The owner/seller said the brakes pulled a little to one side when he drove it to storage 10 years prior. That may have been then, when checked now there were no brakes. Thinking the gas would be rotten and batteries dead I went there the next day to siphon out the old gas and remove the batteries. Also put some fluid in the dry master cylinder to see if I could get brakes. I siphoned 15 gallons of gas from the tank and realized there was more than twice that amount left in the 60 gallon tank. As the gas was coming out it appeared clear and smelled fresh instead of the usual rotted from vehicles sitting for years. Turned out he had put non ethanol with additives in it. Being under cover and away from sunlight the gas was still perfect, as is the gas tank. I brought the batteries home and both took a charge.
When the employees of the storage place found out the FMC had been sold and I was working on it to drive it out of there, several showed up to see what it looked like. None of them had seen what was under the cover, to them it was like watching someone open their birthday gift. All wanted to take photos and tour the inside. The women were amazed at the 70s colors and condition. The owner of the place said her husband had been trying to buy it for years, but was never for sale. She said he was pretty upset that it was sold to someone else. However; she was happy for me and said so several times.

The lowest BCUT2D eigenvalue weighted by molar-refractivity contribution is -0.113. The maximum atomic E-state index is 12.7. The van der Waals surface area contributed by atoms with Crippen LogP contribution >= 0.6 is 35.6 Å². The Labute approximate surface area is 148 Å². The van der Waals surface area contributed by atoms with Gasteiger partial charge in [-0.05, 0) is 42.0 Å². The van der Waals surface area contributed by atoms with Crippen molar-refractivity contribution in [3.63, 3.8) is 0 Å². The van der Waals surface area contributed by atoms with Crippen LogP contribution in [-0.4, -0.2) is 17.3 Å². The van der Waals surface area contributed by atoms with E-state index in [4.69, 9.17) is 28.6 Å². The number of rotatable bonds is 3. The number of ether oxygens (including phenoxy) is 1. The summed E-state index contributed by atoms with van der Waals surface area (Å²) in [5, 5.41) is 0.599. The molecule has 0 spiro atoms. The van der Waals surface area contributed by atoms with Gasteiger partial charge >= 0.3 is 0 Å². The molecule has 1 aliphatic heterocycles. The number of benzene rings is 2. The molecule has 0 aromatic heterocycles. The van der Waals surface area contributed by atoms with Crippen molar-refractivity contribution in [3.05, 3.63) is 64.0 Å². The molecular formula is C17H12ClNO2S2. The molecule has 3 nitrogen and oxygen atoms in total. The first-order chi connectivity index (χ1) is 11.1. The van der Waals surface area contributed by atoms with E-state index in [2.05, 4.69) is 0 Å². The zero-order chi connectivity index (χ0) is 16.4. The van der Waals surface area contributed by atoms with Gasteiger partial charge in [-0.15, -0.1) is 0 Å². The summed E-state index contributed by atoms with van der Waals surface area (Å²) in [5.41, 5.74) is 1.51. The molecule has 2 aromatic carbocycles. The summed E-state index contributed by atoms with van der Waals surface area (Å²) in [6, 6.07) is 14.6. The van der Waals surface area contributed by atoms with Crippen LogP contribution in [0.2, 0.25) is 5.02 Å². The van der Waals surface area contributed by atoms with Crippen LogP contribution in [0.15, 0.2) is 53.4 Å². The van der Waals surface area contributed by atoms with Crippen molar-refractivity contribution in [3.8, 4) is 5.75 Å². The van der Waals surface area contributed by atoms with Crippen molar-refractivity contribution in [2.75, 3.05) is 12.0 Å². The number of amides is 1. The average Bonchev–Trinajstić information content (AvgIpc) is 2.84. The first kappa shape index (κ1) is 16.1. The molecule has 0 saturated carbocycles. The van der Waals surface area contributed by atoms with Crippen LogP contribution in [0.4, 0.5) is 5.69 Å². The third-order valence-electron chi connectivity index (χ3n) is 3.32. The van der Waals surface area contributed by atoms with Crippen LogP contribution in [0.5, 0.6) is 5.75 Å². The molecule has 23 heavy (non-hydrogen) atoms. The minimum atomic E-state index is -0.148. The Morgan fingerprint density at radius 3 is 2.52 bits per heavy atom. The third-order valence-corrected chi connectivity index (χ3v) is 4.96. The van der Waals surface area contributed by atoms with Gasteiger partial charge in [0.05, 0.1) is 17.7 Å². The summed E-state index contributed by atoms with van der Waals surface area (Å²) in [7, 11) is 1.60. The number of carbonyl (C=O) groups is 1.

The fuel filter was plugged so that was replaced and in the process the twisting and pulling on the fuel line caused cracks so it leaked. I brought a friend to help bleed the brakes, which took a quart of fluid. The Michelin tires were new 30 years ago, but now they have dry rot cracks, though the tread is still perfect, they will be replaced. All were still holding air. After priming the carb the engine fired immediately, then died. Once the filter was replace it ran, but had to shut it off again to replace a foot of fuel line. Then it fired right up and idled perfect.
As I was driving it out I stopped at the office to let them know it was leaving and again employees wanted to take photos. The owner called her husband to let him know it was leaving in case he wanted to come see it. He didn't.